Moving piece in the Times yesterday, about the CEO and Chairman of KPMG being diagnosed with brain cancer, and what he set out to do in his final three months. In a very accountant-like-mindset, he set out to resolve (or 'unwind') all the relationships he felt were important (having done a kind of concentric circle mapping exercise from wife, and family outwards). this he mostly seems to have achieved, and it is interesting to read about this process in the extract from his book (snappily titled Chasing Daylight: How My Forthcoming Death Transformed My Life ).
But it's also incredibly sad for another reason: that it took such an event to make him readjust his priorities, and have the kind of realisation he did. As he notes in the course of the extract, he was telling his employees about the importance of work-life balance without having any himself: there was a severe disconnect between what he "knew" was 'right', and what he did, it seems. Obviously, he enjoyed work, and enjoyed working hard, but he clearly didn't enjoy missing time with his daughter / his wife / his friends etc. It's extraordinarily sad to read:
It's a curious thing, really; that people need a big wake-up call to put things in perspective, and realign in terms of importance. And this isn't a smug sermon from someone in the social sector whose work is therefore rewarding/worthwhile etc. This sector's work-life balance is sometimes even more skewed due to personal investment and commitment, albeit values rather than profit-led. So a piece like this is a helpful reminder that an awareness of death/your mortality can actually reinvigorate your life, and give you a renewed sense of purpose about what you want to achieve, and what you are doing it all for. And everyone can do with a bit of that every so often.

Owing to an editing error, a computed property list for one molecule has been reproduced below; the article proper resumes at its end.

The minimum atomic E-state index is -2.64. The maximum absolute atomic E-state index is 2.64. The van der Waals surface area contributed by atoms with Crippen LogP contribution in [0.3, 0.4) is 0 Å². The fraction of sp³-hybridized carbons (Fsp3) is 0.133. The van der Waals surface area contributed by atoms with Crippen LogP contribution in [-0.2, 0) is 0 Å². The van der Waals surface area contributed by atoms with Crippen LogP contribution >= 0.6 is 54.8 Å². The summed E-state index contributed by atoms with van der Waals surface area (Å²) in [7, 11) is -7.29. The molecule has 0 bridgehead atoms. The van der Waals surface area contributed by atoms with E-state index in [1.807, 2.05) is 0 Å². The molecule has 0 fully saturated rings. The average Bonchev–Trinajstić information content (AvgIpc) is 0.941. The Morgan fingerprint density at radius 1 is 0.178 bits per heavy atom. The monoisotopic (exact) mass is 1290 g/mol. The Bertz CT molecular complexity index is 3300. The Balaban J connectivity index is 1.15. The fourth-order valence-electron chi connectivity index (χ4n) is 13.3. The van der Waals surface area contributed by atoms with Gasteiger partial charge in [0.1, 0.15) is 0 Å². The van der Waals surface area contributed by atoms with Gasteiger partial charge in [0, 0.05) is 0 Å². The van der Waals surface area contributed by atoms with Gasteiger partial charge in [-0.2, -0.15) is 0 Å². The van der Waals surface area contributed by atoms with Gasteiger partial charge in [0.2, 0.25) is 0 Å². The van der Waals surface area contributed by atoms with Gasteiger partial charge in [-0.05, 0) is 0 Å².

My wake-up call came in two stages: one, when the founder of the Global Ideas Bank, Nicholas Albery died suddenly in 2001 - he'd achieved so much already in his life (by the age of 53, bizarrely the same age as the KPMG CEO above....) and inspired so many...
The second was , shortly after, when someone close to me almost died in the Greek ferry accident a few years back. They were my age, and the feeling of needing to grasp every opportunity, to take every chance was almost all-consuming at the time.
So, in a week where the combination of BT's idiocy, work-related pressures and volunteering commitments have pushed the stress levels upwards, it was good to have a gentle push to keep things in perspective.